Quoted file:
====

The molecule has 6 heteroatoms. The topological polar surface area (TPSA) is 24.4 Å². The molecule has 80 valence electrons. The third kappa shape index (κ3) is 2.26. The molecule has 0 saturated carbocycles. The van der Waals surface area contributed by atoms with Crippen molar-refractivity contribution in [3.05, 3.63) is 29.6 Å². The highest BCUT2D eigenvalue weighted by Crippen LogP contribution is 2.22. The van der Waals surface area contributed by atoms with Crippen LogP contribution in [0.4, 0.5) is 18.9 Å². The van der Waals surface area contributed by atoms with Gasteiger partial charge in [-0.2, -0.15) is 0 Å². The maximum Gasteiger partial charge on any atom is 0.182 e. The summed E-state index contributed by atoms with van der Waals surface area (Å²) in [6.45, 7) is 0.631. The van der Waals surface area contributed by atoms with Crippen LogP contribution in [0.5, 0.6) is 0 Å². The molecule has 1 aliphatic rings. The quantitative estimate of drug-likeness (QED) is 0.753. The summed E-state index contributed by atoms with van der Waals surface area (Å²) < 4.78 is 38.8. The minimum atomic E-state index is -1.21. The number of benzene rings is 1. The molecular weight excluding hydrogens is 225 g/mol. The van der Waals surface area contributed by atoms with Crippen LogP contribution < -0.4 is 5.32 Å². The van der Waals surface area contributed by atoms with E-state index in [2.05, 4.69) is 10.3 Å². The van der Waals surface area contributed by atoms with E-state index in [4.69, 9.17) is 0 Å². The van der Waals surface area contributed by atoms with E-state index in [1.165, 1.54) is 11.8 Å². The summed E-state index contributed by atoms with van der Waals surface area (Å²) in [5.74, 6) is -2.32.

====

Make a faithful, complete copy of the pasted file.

The molecule has 6 heteroatoms. The topological polar surface area (TPSA) is 24.4 Å². The molecule has 80 valence electrons. The third kappa shape index (κ3) is 2.26. The molecule has 0 saturated carbocycles. The van der Waals surface area contributed by atoms with Crippen molar-refractivity contribution in [3.05, 3.63) is 29.6 Å². The highest BCUT2D eigenvalue weighted by Crippen LogP contribution is 2.22. The van der Waals surface area contributed by atoms with Crippen LogP contribution in [0.4, 0.5) is 18.9 Å². The van der Waals surface area contributed by atoms with Gasteiger partial charge in [-0.2, -0.15) is 0 Å². The maximum Gasteiger partial charge on any atom is 0.182 e. The summed E-state index contributed by atoms with van der Waals surface area (Å²) in [6.45, 7) is 0.631. The van der Waals surface area contributed by atoms with Crippen LogP contribution in [0.5, 0.6) is 0 Å². The molecule has 1 aliphatic rings. The quantitative estimate of drug-likeness (QED) is 0.753. The summed E-state index contributed by atoms with van der Waals surface area (Å²) < 4.78 is 38.8. The minimum atomic E-state index is -1.21. The number of benzene rings is 1. The molecular weight excluding hydrogens is 225 g/mol. The van der Waals surface area contributed by atoms with Crippen LogP contribution < -0.4 is 5.32 Å². The van der Waals surface area contributed by atoms with E-state index in [2.05, 4.69) is 10.3 Å². The van der Waals surface area contributed by atoms with E-state index in [4.69, 9.17) is 0 Å². The van der Waals surface area contributed by atoms with E-state index in [1.165, 1.54) is 11.8 Å². The summed E-state index contributed by atoms with van der Waals surface area (Å²) in [5.74, 6) is -2.32.